New advanced software is being released for use by those involved in highway design as Adrian Greeman reports
The growing importance of BIM, building or project information modelling, as a design and construction process, and not just 3D modelling, is the driving force for the latest 2012 versions of Autodesk
's comprehensive range of software for civil engineers.
This is reflected in a new packaging of its various software tools into suites (along the lines of Microsoft
's office suites) tailored to various industries and sectors within them.
Buying a suite will be much more cost effective than stand-alone purchases, which the company obviously hopes will help lock in users to its full range of software. If an Autodesk version of a tool is only a small additional amount, why buy some other program.
For road designers and builders the key packages are in the infrastructure design suite. This is being sold in three levels with a common thread running through them of design and build collaboration, pivoted around the now fully-integrated Navisworks program, which Autodesk bought some years ago.
A 'standard' package includes the evermore sophisticated base-level drawing program AutoCAD, which in itself now includes major 3D capability and visualisation functions, and the GIS-orientated planners program Map 3D, which can bring together multiple file and data types with CAD level editing tools. This package is aimed at planners and those on feasibility studies.
The next step up builds on this by adding in the parametric and 3D modelling design tool Civil 3D, with its automated updating capability to allow constant design change and iteration, and the visualisation programme 3D Max, in its 'Design' variant, which is tailored to the AEC sector. Embedded in the two programs is the former Dynamite bridging tool for helping engineers produce high-grade visualisations in 3D Max directly from Civil 3D, now called Autodesk Civil View.
Both come with a basic version of the valuable Navisworks program, Simulate, which Autodesk has put at the centre of its BIM strategy.
As it has developed and integrated the original program it bought some years ago, Navisworks has been seen more and more as the means to communicate within the construction team.
In practice, construction teams have been picking up its capacity to display an entire project in one view by integrating multiple file types, so that various designs and components can be overlain.
Site and design meetings and communication have benefited from seeing how supply chain providers, different design functions, scheduling and construction sequencing and costing all work out.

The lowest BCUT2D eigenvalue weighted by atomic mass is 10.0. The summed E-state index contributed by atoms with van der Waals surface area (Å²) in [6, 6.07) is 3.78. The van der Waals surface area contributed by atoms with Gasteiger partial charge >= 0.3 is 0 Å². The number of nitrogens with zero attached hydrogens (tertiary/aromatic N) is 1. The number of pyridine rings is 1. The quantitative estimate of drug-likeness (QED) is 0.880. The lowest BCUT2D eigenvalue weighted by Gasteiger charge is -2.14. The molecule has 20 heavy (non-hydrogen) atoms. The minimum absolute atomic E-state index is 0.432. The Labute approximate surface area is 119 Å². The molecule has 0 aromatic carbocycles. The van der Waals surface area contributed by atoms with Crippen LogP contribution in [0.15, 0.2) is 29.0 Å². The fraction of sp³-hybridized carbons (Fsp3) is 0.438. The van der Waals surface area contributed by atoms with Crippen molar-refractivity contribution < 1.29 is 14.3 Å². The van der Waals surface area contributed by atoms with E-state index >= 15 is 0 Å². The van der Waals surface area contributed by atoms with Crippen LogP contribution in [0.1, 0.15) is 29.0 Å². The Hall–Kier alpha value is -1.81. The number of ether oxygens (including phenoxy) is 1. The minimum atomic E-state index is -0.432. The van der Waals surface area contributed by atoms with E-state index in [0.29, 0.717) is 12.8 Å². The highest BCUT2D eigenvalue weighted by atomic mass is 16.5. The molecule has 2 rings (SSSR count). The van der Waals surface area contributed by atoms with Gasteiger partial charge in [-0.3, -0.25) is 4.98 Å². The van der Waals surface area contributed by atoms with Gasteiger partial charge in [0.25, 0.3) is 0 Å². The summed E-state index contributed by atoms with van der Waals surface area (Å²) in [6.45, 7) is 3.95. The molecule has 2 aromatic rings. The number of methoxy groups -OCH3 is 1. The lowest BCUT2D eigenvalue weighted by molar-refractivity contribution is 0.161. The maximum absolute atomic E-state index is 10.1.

Autodesk has consciously developed this aspect with new enhancements such as better four dimensional capacities using a 'timeliner' feature to simulate construction sequences. A new interface includes an editable Gannt chart. There is an API to allow links to other sequencing software.
Meanwhile, Clash Detection, the other side of Navisworks, and one of the strongest features, is reserved for the advanced 'Manage' version of the program with a new 'Clash Detective' taking this ability to an advanced level.
Other capacities of the program are extended too. The program will also be able to link into other Autodesk products such as the Revit parametric design program which is increasingly used in its 'Structures' variant for work on detailed structural elements of road projects.
Autodesk adds this full and comprehensive Navisworks on top of the premium edition to create an 'Ultimate Edition.' It is likely this will be used by contractors and project management teams who will want to keep multiple aspects of a project coordinated, with costing, timelining and communicating information from the design stage all the way through to the end. Bentley
's ProjectWise A parallel development to BIM has been the coordination of multiple suppliers, designers, and contractors known as Integrated Project Delivery.
To some extent these overlap and the use of a central data-based 3D model has aided disparate design and construction processes to come together. Software such as Bentley Systems' ProjectWise server system has also developed apace for helping IPD with drawing control and version tracking of engineers' work with both BIM models and 2D drawings.
But the process of coordinating information on a project has its own trajectory. The key problem is standardising and rigorously controlling updates, additions, amendments and changes to avoid conflicts, repetition, and ambiguity.
The British construction industry has been examining this issue and has produced a detailed specification for how drawings and other project documents should be produced, formatted, named, labelled and checked off.
BS1192-2007 edition, as it is known, sets out comprehensive procedures.
Even applied manually, these allow disciplined work patterns which are a big step forward for publishing, approving and signing off documents in multi-party projects to avoid wastage and confusion.
Applied automatically they are even better, and Bentley has worked with the British industry to produce a specially-tailored version of its ProjectWise software which complies with, and aids the setting up, of a BS1192-2007 system. It is out-of-the-box compliant, once properly configured in a particular sitation.
An initial project trialling the system has been London's massive £15 billion (US$24.75 billion) Crossrail scheme in London, where at a recent meeting it was emphasised that it applies to all projects large or small, including most highway schemes. It is likely to be used outside the UK also.